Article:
Always build Towers

While you can transform a province’s main settlement into an Outpost or a Factory as the Chaos Dwarfs, you should in most cases opt to build a Tower. Through their unique building options, Tower’s can provide you with useful bonuses such as factionwide hero and lord recruit ranks as well as Winds of Magic reserves, increased hero capacities, and a whopping 30% movement bonus in that province – that’s especially great against the annoying AI trying to avoid your armies and looking to sack your settlements by abusing the Forced March stance. Towers provide the bulk of your Gold income as well, generating revenue without you needing to invest Raw Materials. Naturally, Towers are also where you can recruit your best units such as Infernal Ironsworn, Fireglaives, and Lammasu.

Finally, there is the aesthetic value of ominous dark Towers dominating the landscape to consider – can you really call yourself a dark lord of anything if you don’t have massive black skyscrapers from which you can proclaim world domination and march forth your armies?

Make use of Gorduz Backstabber

Total War: Warhammer 3 Gorduz Backstabber.

Gorduz Backstabber comes with two legendary items and can get a Giant Wolf to ride on.

You can recruit the legendary hero Gorduz Backstabber as any Chaos Dwarf lord early on in the campaign and you should definitely do so, because he’s a fantastic character. You can focus his skill upgrades in two different ways: either make him an absolute monster of a fighter, who’s able to challenge the likes of Grimgor Ironhide, or focus on his abilities that upgrade your Hobgoblin units, which makes them perform better by a massive margin than would otherwise be possible.

If you choose to focus on the second path to start with, you should definitely consider embedding Gorduz in a pure Hobgoblin army and send it out on one of the Labor-generating raid expeditions mentioned above – while Hobgoblins will never match your elite troops, they can hold their own when supported by Gorduz and will be a pain for your opponents to deal with as you run around their territory, sacking their settlements.

The Art of War, Chaos Dwarfs Edition

Total War Warhammer 3 Chaos Dwarf Army.

Chaos Dwarfs can be quite challenging to play early on, so keep your wits about you.

Early Chaos Dwarf armies are very strange to control, because you’ll have a hard core of tough and steadfast Chaos Dwarf troops mixed with a lot of Hobgoblins and Greenskin Laborers, who are more, shall we say, Skaven-like in their loyalty. If you expect to have an ironfisted, relentless juggernaut of a military at your disposal immediately, you’ll be disappointed. Your Chaos Dwarfs will hold their ground, but you’ll need to do a lot of micromanagement with your other units, since they break easily, run away for a bit, and then recover to be sent into battle anew.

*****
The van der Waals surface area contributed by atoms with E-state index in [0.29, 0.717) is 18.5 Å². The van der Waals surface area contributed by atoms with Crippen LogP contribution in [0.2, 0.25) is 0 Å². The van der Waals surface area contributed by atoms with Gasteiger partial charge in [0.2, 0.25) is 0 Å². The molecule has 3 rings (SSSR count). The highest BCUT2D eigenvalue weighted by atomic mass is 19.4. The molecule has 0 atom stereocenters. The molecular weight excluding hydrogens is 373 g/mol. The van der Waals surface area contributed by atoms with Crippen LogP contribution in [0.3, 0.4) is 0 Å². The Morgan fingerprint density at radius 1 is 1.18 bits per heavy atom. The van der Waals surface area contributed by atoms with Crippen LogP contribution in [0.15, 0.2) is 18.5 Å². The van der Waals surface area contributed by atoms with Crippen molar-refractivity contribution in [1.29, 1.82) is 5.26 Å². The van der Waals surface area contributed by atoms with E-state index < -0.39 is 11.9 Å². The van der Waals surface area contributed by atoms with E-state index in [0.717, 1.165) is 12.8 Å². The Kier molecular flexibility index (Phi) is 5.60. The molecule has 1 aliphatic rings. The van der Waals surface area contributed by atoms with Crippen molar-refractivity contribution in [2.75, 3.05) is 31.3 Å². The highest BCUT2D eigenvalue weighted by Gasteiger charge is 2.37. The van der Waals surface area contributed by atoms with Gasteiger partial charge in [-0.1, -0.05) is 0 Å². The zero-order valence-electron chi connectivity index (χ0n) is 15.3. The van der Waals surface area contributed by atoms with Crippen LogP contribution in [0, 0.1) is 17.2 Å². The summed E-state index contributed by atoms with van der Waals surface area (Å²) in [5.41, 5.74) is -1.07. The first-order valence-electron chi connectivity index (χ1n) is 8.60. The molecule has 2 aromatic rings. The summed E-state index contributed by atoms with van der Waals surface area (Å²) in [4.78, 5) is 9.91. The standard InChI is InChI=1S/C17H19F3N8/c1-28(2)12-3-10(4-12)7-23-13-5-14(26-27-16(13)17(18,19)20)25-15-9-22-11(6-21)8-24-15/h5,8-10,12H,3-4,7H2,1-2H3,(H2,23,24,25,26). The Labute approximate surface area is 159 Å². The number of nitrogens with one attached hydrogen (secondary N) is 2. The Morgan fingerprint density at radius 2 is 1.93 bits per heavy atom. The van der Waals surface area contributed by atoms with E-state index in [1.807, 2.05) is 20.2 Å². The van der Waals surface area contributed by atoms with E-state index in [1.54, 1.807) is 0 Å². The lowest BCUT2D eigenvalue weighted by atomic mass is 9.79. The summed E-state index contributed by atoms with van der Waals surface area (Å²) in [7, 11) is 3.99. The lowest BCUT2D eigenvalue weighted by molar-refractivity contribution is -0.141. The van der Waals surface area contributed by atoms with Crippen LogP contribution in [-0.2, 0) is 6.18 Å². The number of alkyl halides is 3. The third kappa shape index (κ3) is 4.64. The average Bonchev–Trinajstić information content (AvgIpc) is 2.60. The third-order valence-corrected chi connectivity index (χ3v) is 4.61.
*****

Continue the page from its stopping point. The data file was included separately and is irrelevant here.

Your Chaos Dwarf units definitely anchor the rest of the line and will do fine on their own, so keep your eyes on your other units and babysit them instead.

Even your ranged Chaos Dwarfs like the Blunderbusses and Fireglaives will easily hold their own in melee combat for a while, though you should still micro them to keep them out of trouble – you will find that their guns are a lot more effective when shot than used as clubs. Blunderbusses will absolutely shred units from up close, so they are a perfect unit to flank the enemy with once the battle lines have been joined, while the long range of the Fireglaives makes them fantastic snipers to target key units like lords and heroes with.

Your characters with the Lore of Hashut are key components of your armies, as their spells can arrange for enemies to take additional fire damage – and that’s exactly the type of damage most of your ranged units deal. Coordinate closely with your ranged infantry to delete targets quickly. In the same vein, try characters with the Lore of Hashut and the Lore of Fire in the same army and let the fun ensue.

Make sure to visit the Hell-Forge from time to time to invest your Armaments into increased unit capacity for your Chaos Dwarf units and their upgrades – some of the upgrade combinations are incredibly powerful, giving your Chaos Dwarf troops even more of an edge over the opposition.

Hunt the right Relics in Realms of Chaos

While I won’t spoil the final battle of the Realms of Chaos campaign for the Chaos Dwarfs here, it’s a massive and epic clash with lots of different components. A very cool aspect of this is that you can influence which opponents you’ll face in the final showdown by making certain decisions during the campaign. This, by the way, is something players have wanted for a while now, and it’s awesome that Creative Assembly delivered.

You’re tasked with hunting Dwarfen Relics throughout the campaign and you are completely free which ones you’d like to pursue. You should check out the Relic screen on the campaign map to find out more about each, including their location. The main point I want to make here is that you can customize the final battle by choosing certain Relics over others, which allows you to avoid enemy factions you may especially hate to face on the battlefield.